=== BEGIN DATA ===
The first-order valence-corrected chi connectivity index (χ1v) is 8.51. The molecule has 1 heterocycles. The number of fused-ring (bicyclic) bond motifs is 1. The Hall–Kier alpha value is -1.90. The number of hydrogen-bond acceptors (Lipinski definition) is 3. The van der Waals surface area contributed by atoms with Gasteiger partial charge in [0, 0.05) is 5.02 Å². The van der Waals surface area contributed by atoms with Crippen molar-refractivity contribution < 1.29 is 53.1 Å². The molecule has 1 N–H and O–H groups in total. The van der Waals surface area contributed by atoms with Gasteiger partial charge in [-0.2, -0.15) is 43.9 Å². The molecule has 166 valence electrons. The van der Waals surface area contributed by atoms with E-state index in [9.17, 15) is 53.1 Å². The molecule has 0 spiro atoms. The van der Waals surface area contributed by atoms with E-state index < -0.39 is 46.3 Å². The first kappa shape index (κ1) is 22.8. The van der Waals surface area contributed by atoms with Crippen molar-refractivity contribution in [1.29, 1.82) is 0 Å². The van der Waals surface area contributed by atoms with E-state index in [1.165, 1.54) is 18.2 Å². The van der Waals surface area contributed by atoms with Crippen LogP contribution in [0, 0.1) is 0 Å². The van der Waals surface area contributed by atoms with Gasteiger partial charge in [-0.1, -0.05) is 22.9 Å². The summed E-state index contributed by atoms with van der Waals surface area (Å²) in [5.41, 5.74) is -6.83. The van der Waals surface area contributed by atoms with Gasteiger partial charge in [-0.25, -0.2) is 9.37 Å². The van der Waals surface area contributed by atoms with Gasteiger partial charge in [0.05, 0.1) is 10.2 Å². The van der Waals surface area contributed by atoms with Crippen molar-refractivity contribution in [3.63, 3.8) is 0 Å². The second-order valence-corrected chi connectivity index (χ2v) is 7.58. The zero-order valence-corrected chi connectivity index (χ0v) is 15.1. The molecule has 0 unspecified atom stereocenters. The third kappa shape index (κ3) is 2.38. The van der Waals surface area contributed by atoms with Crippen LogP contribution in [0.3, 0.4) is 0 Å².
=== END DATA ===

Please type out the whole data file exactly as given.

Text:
The first-order valence-corrected chi connectivity index (χ1v) is 8.51. The molecule has 1 heterocycles. The number of fused-ring (bicyclic) bond motifs is 1. The Hall–Kier alpha value is -1.90. The number of hydrogen-bond acceptors (Lipinski definition) is 3. The van der Waals surface area contributed by atoms with Gasteiger partial charge in [0, 0.05) is 5.02 Å². The van der Waals surface area contributed by atoms with Crippen molar-refractivity contribution < 1.29 is 53.1 Å². The molecule has 1 N–H and O–H groups in total. The van der Waals surface area contributed by atoms with Gasteiger partial charge in [-0.2, -0.15) is 43.9 Å². The molecule has 166 valence electrons. The van der Waals surface area contributed by atoms with E-state index in [9.17, 15) is 53.1 Å². The molecule has 0 spiro atoms. The van der Waals surface area contributed by atoms with E-state index < -0.39 is 46.3 Å². The first kappa shape index (κ1) is 22.8. The van der Waals surface area contributed by atoms with Crippen molar-refractivity contribution in [1.29, 1.82) is 0 Å². The van der Waals surface area contributed by atoms with E-state index in [1.165, 1.54) is 18.2 Å². The van der Waals surface area contributed by atoms with Crippen LogP contribution in [0, 0.1) is 0 Å². The van der Waals surface area contributed by atoms with Gasteiger partial charge in [-0.1, -0.05) is 22.9 Å². The summed E-state index contributed by atoms with van der Waals surface area (Å²) in [5.41, 5.74) is -6.83. The van der Waals surface area contributed by atoms with Gasteiger partial charge in [-0.25, -0.2) is 9.37 Å². The van der Waals surface area contributed by atoms with Gasteiger partial charge in [0.05, 0.1) is 10.2 Å². The van der Waals surface area contributed by atoms with Crippen molar-refractivity contribution in [3.63, 3.8) is 0 Å². The second-order valence-corrected chi connectivity index (χ2v) is 7.58. The zero-order valence-corrected chi connectivity index (χ0v) is 15.1. The molecule has 0 unspecified atom stereocenters. The third kappa shape index (κ3) is 2.38. The van der Waals surface area contributed by atoms with Crippen LogP contribution in [0.3, 0.4) is 0 Å².